Andres Labbozzetta boosts in the Cerro Catedral trees. Photo by Ryan Dunfee.
It’s that time of year again. It’s when we watch the local snowpack fade away, taking with it the memories of the season. Lucky kids start flocking to glacier camps at Mount Hood and Whistler. And webcams start showing evidence of the beginning of the South American ski season, causing the unsatisfied among us to begin researching credit cards with airmiles rewards and to start looking at our calendars and bank accounts. It’s a scenario I’ve found myself summer after summer, and with some good luck, was one I was finally able to act on. At random, on a surf check at a frozen New Hampshire beach, I met the owners of what was then South America Snow Sessions, and within three days had a sales job and my sights set on Argentina.
An unhealthy amount of exuberance led me to believe I could ski every single month of that year despite being based out of New England, and come June I found myself at the base of Tuckerman’s Ravine with a broken ankle, grimacing in pain at the bottom of the last landing strip of snow in the pouring rain. I still made the trip to our backcountry ski camp in Bariloche, Argentina, but the ankle boot never came off during that first trip, and I was left manning the office and watching the flakes pile up outside.
The year after that and after some internal troubles, a new company under the name of SASS Global Travel was formed, I found myself running all the marketing, and most importantly, I was back on the plane down south with two healthy ankles and a long hit list. The skiing at Cerro Catedral, our home base, was everything I’d dreamed about. Perfectly spaced trees with nary a track, even by mid-afternoon, allowed for fall-line GS turns and mountain bike lines over and off of fallen trees. Alpine bowls accessed from a quick hike that kept most of the locals and all the Brazilians at bay offered easy access to as much powder and as many drops as you wanted. One day we spent eight hours skiing and traversing the entire Van Titter valley behind the resort. We saw a total of three other people. And the partying, women, and red meat are reasons to go in and of themselves.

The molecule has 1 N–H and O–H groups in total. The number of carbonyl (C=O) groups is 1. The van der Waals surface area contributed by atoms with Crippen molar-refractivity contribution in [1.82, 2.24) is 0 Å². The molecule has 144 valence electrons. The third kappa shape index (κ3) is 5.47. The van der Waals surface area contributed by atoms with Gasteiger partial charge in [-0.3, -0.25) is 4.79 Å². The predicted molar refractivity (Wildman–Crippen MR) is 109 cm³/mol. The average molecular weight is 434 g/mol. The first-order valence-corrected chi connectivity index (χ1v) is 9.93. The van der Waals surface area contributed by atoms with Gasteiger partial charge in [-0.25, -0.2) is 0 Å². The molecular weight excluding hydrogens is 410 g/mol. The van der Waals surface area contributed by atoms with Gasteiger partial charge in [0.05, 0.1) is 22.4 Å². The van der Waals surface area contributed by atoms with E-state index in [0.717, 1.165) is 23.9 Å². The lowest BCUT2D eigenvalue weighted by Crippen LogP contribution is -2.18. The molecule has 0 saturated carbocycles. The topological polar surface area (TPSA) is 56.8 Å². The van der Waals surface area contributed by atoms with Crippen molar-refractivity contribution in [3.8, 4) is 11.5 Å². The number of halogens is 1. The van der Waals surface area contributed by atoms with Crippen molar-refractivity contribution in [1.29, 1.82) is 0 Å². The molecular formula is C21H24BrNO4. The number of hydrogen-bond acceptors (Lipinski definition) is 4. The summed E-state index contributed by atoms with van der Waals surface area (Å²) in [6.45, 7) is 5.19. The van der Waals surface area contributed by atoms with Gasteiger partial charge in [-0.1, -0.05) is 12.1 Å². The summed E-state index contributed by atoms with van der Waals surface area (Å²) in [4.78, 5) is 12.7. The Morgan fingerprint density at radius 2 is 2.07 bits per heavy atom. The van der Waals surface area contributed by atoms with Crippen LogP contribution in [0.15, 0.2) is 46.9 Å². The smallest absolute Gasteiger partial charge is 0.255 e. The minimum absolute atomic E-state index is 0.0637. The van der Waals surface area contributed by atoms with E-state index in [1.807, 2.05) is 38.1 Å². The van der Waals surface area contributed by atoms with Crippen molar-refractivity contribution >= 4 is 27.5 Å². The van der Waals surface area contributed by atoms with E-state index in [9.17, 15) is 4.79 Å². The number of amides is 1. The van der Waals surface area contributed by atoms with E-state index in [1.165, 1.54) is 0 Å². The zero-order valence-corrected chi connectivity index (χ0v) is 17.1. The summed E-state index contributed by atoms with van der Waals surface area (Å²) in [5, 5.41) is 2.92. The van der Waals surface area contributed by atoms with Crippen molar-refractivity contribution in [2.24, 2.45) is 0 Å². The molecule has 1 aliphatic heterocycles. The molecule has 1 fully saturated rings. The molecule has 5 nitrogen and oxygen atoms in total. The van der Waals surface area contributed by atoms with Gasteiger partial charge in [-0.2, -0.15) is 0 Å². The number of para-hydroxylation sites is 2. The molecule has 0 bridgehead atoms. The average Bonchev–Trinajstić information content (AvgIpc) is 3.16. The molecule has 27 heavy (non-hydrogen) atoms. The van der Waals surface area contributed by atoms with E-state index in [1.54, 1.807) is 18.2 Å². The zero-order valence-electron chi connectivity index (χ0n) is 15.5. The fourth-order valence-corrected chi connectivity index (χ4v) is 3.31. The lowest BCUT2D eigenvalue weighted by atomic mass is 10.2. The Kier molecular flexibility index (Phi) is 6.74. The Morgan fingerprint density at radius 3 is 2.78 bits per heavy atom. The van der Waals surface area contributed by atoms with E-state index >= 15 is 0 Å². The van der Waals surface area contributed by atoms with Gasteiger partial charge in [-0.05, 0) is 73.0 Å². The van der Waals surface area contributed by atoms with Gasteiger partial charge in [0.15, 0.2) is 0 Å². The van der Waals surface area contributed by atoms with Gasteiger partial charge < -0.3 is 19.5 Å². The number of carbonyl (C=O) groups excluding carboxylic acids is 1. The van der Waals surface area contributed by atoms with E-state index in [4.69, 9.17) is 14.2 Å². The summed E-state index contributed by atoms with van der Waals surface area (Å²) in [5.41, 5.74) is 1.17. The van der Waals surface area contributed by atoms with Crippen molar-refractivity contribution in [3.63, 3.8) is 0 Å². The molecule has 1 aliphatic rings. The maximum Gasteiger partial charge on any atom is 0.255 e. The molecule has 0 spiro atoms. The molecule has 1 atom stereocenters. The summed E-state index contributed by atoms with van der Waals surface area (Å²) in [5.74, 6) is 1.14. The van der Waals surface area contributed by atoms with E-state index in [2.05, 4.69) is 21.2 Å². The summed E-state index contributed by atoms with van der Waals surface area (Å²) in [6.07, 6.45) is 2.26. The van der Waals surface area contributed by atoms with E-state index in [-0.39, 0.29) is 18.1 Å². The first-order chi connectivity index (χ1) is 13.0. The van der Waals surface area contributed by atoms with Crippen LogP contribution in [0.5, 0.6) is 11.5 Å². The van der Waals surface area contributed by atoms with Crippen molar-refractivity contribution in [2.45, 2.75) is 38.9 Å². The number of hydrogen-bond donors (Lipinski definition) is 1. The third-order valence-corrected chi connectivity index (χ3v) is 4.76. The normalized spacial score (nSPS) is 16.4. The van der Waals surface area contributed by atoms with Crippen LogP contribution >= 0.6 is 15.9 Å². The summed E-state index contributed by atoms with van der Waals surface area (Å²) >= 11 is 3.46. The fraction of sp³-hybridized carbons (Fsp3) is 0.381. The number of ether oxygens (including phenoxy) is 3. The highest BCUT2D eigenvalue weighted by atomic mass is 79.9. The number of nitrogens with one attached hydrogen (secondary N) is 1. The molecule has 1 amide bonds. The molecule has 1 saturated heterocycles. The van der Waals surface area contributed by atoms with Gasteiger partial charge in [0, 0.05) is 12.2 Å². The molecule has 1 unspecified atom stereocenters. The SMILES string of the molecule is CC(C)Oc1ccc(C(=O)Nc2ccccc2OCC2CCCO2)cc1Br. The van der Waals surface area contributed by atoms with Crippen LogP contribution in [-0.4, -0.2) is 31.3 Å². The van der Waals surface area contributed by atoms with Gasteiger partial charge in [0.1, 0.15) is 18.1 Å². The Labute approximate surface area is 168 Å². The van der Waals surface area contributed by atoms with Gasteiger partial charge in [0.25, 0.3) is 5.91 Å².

The Bariloche backcountry. Photo by Ryan Dunfee.
But this year, in a move that will seem apocryphal to any of you, I turned down a free trip back to Argentina. I could be looking forward to another season of unreal terrain with amazing friends and life-changing experiences, but I chose not to go. As that dream had been realized, my mind turned to focus on the next life goal, which is to use what talents I have to advance the cause of environmental and social sustainability, whatever that means. I told myself that I could go on as many South American adventures as I wanted to, but they wouldn’t get me much closer to realizing a more fundamental, life-long goal I knew I’d need to satisfy to be truly happy with my life.
But YOU SHOULD GO. Whether it’s with SGT, which I recommend, or not, the South American skiing experience is like no other. It’s short. It’s punchy and can go from shit, to good, to great, to shit, faster than you can order a Quilmes. You cannot see a storm on the horizon for a week, but get fresh tracks everyday thanks to the Andes’ steady winds. It can snow every three days for a month. You can be grinning staring at all the blower out of the gondola window, and then saying your last prayers as gale-force winds blow your thirty-year-old pod with a partly open door sideways. It can snow four feet at the base, and the local government might only have one snowplow. You can shred pow all day, and then walk into a Reef bikini contest at the base area with free Coronas. You will feel like a true explorer like you’ve never felt on snow, as you’ll very likely be the only ones hiking off the trail with a backcountry kit. Or powder skis. Above all, it will in no way resemble any other experience you’ve had on snow.
I’ve had my amazing experiences and memories in South America that will last a lifetime, and I don’t doubt I’ll be back for more at some point down the road. But for both of our sakes, please go south this summer. Just go. You can thank me in the fall.
You could be shredding here in a couple of months. La Laguna, Cerro Catedral, Argentina. Photo by Ryan Dunfee.